What positives do you see coming out of the coronavirus crisis?

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Written by Will Brodie


Total Comments: 15
  1. 0

    Happiness these days is to find and buy something not made in China.

  2. 0

    Well, Will Brodie you spent a lot of time being Pollyanna writing this article. I will add one more. At long last the ABC got off its Climate change vitriol even if it has been for just a short while. The angry tone in reporters rhetoric finally subsided. Like all the things you list above – its all just a moment in time until everything goes back to the way it was.

    • 0

      Rosret, obviously you, like me, don’t spend a lot of time listening to or watching our ABC. A presenter on radio just this week mentioned that we shouldn’t let COVID-19 overtake the most serious problem of our age; climate change.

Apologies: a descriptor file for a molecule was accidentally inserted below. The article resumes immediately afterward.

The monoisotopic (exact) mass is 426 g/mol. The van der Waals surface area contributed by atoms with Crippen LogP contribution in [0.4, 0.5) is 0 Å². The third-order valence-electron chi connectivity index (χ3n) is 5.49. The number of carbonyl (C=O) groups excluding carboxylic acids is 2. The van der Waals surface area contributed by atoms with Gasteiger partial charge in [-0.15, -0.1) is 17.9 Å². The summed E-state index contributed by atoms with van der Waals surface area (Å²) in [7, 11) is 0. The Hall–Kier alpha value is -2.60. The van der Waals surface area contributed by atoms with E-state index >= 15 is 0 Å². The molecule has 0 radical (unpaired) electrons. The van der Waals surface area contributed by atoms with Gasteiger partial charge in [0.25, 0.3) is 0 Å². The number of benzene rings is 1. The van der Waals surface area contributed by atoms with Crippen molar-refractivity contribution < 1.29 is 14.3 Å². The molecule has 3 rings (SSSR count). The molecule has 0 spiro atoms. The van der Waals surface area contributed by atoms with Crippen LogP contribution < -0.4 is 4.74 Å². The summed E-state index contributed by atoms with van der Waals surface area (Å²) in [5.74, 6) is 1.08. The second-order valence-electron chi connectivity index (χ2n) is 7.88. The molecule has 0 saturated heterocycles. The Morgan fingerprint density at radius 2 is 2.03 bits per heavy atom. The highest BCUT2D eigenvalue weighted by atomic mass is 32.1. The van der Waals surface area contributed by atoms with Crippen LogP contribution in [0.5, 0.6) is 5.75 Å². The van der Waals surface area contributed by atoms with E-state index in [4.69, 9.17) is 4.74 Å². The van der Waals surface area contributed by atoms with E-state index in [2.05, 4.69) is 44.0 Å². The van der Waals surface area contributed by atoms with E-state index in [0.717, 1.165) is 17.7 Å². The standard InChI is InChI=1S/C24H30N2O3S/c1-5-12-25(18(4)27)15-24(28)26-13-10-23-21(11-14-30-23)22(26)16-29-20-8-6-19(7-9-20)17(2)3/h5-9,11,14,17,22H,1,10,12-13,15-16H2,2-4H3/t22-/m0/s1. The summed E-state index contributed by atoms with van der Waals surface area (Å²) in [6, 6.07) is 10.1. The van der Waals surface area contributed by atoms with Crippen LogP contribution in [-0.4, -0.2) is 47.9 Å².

• 0

      I confess to reading the News on BBC World News as our TV news can be sensational or biased or both…
      The most serious problem of our age is overpopulation. That is the elephant in the room.

    • 0

      Perhaps Rosret it is worth while then to try to make sure it doesn’t go back to that sad way it was?

  3. 0

    This pandemic has brought out a lot of different ways to approach things and I would be very surprised if some of the ideas will not be carried forward. A problem that humans have is the idea that something new is not always embraced and old ways are clung to. How many times have we heard: “But we’ve always done it this way!” whenever a new idea is raised.

    • 0